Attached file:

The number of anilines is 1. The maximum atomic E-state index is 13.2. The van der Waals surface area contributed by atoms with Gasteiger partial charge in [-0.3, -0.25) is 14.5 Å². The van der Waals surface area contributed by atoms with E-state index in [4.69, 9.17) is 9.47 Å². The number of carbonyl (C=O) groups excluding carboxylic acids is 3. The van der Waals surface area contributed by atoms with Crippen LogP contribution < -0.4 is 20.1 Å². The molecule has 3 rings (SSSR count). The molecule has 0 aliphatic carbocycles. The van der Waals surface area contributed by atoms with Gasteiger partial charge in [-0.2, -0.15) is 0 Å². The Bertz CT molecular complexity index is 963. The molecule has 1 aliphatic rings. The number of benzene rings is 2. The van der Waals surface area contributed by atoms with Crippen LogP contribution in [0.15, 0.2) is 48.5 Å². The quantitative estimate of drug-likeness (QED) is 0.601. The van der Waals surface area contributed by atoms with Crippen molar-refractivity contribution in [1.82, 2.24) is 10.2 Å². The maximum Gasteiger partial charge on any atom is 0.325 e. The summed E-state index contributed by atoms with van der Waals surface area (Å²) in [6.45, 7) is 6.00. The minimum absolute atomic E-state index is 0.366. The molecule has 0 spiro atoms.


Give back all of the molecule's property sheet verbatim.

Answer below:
The number of anilines is 1. The maximum atomic E-state index is 13.2. The van der Waals surface area contributed by atoms with Gasteiger partial charge in [-0.3, -0.25) is 14.5 Å². The van der Waals surface area contributed by atoms with E-state index in [4.69, 9.17) is 9.47 Å². The number of carbonyl (C=O) groups excluding carboxylic acids is 3. The van der Waals surface area contributed by atoms with Crippen LogP contribution < -0.4 is 20.1 Å². The molecule has 3 rings (SSSR count). The molecule has 0 aliphatic carbocycles. The van der Waals surface area contributed by atoms with Gasteiger partial charge in [-0.2, -0.15) is 0 Å². The Bertz CT molecular complexity index is 963. The molecule has 1 aliphatic rings. The number of benzene rings is 2. The van der Waals surface area contributed by atoms with Crippen LogP contribution in [0.15, 0.2) is 48.5 Å². The quantitative estimate of drug-likeness (QED) is 0.601. The van der Waals surface area contributed by atoms with Crippen molar-refractivity contribution in [1.82, 2.24) is 10.2 Å². The maximum Gasteiger partial charge on any atom is 0.325 e. The summed E-state index contributed by atoms with van der Waals surface area (Å²) in [6.45, 7) is 6.00. The minimum absolute atomic E-state index is 0.366. The molecule has 0 spiro atoms.